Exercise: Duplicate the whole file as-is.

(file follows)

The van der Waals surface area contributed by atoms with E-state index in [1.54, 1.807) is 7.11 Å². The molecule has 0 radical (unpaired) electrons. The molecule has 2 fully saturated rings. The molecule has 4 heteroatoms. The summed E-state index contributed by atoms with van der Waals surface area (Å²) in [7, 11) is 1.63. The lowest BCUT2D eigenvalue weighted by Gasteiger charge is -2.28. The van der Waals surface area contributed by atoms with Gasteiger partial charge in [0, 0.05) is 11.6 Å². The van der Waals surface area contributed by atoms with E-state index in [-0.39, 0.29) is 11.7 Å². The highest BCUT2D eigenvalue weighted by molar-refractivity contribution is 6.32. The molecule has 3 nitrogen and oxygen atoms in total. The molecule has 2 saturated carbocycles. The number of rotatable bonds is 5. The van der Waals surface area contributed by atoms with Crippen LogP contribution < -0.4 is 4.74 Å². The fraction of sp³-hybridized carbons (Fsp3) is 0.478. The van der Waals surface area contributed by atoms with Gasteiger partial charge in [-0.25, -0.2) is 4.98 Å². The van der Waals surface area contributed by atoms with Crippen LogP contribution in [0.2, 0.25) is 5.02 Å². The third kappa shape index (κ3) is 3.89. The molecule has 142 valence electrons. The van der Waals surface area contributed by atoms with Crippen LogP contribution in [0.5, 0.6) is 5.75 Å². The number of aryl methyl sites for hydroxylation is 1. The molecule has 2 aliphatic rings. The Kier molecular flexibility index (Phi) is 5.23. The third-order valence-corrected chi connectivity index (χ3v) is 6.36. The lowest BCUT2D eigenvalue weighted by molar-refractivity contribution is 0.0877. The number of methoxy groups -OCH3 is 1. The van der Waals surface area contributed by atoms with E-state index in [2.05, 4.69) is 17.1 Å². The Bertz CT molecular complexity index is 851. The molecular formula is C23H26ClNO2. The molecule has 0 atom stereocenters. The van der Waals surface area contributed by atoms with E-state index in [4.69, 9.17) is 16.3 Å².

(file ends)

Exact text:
The van der Waals surface area contributed by atoms with E-state index in [1.54, 1.807) is 7.11 Å². The molecule has 0 radical (unpaired) electrons. The molecule has 2 fully saturated rings. The molecule has 4 heteroatoms. The summed E-state index contributed by atoms with van der Waals surface area (Å²) in [7, 11) is 1.63. The lowest BCUT2D eigenvalue weighted by Gasteiger charge is -2.28. The van der Waals surface area contributed by atoms with Gasteiger partial charge in [0, 0.05) is 11.6 Å². The van der Waals surface area contributed by atoms with E-state index in [-0.39, 0.29) is 11.7 Å². The highest BCUT2D eigenvalue weighted by molar-refractivity contribution is 6.32. The molecule has 3 nitrogen and oxygen atoms in total. The molecule has 2 saturated carbocycles. The number of rotatable bonds is 5. The van der Waals surface area contributed by atoms with Crippen LogP contribution < -0.4 is 4.74 Å². The fraction of sp³-hybridized carbons (Fsp3) is 0.478. The van der Waals surface area contributed by atoms with Gasteiger partial charge in [-0.25, -0.2) is 4.98 Å². The van der Waals surface area contributed by atoms with Crippen LogP contribution in [0.2, 0.25) is 5.02 Å². The third kappa shape index (κ3) is 3.89. The molecule has 142 valence electrons. The van der Waals surface area contributed by atoms with Crippen LogP contribution in [0.5, 0.6) is 5.75 Å². The number of aryl methyl sites for hydroxylation is 1. The molecule has 2 aliphatic rings. The Kier molecular flexibility index (Phi) is 5.23. The third-order valence-corrected chi connectivity index (χ3v) is 6.36. The lowest BCUT2D eigenvalue weighted by molar-refractivity contribution is 0.0877. The number of methoxy groups -OCH3 is 1. The van der Waals surface area contributed by atoms with E-state index in [2.05, 4.69) is 17.1 Å². The Bertz CT molecular complexity index is 851. The molecular formula is C23H26ClNO2. The molecule has 0 atom stereocenters. The van der Waals surface area contributed by atoms with E-state index in [4.69, 9.17) is 16.3 Å².